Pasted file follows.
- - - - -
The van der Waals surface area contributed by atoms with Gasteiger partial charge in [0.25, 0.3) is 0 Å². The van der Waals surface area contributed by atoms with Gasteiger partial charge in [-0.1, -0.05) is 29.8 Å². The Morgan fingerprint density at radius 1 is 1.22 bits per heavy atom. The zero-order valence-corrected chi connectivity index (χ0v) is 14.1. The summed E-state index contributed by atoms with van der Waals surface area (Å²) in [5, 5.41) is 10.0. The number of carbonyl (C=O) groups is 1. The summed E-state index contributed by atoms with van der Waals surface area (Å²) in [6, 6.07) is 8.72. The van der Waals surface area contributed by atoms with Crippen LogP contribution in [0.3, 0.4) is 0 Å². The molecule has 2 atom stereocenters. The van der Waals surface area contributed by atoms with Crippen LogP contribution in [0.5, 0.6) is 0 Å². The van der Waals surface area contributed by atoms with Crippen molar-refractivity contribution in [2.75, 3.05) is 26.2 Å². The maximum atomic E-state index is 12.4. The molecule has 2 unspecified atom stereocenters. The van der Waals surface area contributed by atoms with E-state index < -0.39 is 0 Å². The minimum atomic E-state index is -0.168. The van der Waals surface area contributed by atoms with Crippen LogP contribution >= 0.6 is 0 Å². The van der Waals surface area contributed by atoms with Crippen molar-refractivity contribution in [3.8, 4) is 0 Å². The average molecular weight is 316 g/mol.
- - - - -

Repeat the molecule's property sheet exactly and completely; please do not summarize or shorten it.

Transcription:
The van der Waals surface area contributed by atoms with Gasteiger partial charge in [0.25, 0.3) is 0 Å². The van der Waals surface area contributed by atoms with Gasteiger partial charge in [-0.1, -0.05) is 29.8 Å². The Morgan fingerprint density at radius 1 is 1.22 bits per heavy atom. The zero-order valence-corrected chi connectivity index (χ0v) is 14.1. The summed E-state index contributed by atoms with van der Waals surface area (Å²) in [5, 5.41) is 10.0. The number of carbonyl (C=O) groups is 1. The summed E-state index contributed by atoms with van der Waals surface area (Å²) in [6, 6.07) is 8.72. The van der Waals surface area contributed by atoms with Crippen LogP contribution in [0.3, 0.4) is 0 Å². The molecule has 2 atom stereocenters. The van der Waals surface area contributed by atoms with Crippen LogP contribution in [0.5, 0.6) is 0 Å². The van der Waals surface area contributed by atoms with Crippen molar-refractivity contribution in [2.75, 3.05) is 26.2 Å². The maximum atomic E-state index is 12.4. The molecule has 2 unspecified atom stereocenters. The van der Waals surface area contributed by atoms with E-state index < -0.39 is 0 Å². The minimum atomic E-state index is -0.168. The van der Waals surface area contributed by atoms with Crippen LogP contribution >= 0.6 is 0 Å². The van der Waals surface area contributed by atoms with Crippen molar-refractivity contribution in [3.8, 4) is 0 Å². The average molecular weight is 316 g/mol.